Also new this year is Kids Spin (#2337), an extended version of the now-ubiquitous Compact Spinning Coaster from SBF Visa. The genre, introduced less than four years ago, is by some margin the most successful new product line that I can think of in my time as an enthusiast, with a total of forty-five examples listed in RCDB as of this writing and likely others that the community has yet to locate. This particular installation had a reasonable amount of spinning over its five lap cycle, and its appearance had novelty value too thanks to black and white spotted cars on neon green track. There were a few minor bumps around the course but nothing unmanageable.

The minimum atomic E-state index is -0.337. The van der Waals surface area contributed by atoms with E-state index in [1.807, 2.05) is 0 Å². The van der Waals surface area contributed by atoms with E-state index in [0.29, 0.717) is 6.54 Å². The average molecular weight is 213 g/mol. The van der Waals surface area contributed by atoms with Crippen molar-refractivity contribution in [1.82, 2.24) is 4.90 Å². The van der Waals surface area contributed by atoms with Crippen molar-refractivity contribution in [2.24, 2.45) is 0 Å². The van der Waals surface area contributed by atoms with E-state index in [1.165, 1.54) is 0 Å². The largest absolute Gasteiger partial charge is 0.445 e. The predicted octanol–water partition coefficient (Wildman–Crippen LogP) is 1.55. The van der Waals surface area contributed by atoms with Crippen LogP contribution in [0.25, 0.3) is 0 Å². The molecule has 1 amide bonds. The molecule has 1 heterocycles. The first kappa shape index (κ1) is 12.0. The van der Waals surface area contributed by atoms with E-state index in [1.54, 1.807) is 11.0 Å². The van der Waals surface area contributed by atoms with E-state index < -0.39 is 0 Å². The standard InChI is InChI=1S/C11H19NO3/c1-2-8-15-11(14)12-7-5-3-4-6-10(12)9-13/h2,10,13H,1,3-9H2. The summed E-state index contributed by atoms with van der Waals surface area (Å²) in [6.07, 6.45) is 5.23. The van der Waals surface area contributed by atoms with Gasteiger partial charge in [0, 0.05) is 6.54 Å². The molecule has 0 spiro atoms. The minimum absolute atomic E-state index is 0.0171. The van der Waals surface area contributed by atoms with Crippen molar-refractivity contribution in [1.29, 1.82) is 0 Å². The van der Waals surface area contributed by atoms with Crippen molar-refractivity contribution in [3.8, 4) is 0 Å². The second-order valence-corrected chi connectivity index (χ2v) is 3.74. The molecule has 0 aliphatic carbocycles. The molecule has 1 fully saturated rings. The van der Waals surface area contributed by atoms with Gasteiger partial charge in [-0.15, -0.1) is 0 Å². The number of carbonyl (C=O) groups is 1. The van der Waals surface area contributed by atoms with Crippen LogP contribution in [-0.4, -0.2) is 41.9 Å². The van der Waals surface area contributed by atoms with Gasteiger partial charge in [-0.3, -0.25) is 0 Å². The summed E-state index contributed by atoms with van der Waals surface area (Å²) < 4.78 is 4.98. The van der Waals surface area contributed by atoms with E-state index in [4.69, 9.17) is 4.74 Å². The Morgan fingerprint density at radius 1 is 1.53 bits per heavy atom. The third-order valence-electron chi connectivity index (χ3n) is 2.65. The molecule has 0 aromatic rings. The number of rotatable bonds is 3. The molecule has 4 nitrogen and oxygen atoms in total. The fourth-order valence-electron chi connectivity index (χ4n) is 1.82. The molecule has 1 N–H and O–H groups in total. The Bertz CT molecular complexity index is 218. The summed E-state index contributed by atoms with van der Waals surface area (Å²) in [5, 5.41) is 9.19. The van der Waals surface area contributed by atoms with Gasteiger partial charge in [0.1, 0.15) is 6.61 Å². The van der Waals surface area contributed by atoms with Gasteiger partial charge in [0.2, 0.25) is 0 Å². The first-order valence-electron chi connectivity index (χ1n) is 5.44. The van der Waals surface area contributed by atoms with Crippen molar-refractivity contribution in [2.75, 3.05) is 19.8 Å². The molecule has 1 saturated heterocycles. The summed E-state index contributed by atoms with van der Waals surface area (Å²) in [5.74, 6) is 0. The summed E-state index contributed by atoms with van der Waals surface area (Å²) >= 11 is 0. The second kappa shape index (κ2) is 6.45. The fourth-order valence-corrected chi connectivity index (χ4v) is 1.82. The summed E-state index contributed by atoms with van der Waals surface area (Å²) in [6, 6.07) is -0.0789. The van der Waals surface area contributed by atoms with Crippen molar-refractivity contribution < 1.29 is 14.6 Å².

From there we wandered across to Sky Wheel, the prototype installation of the Maurer Sky Loop, which we were pleasantly surprised to find operating without retrofitted seat belts. Megan commented that the ride was one of the few that she finds genuinely frightening as for a few seconds at the apex one's very life is entirely beholden to the skills of the park maintenance department. We decided that we'd sit in the back row, something that I've not done previously, and from that location the experience was respectable enough, marred only by the continuous tightening of the lap bar. The issue with the brakes on my last visit had been corrected in the intervening years, and thus we were lowered gently back to earth after one complete circuit of the track.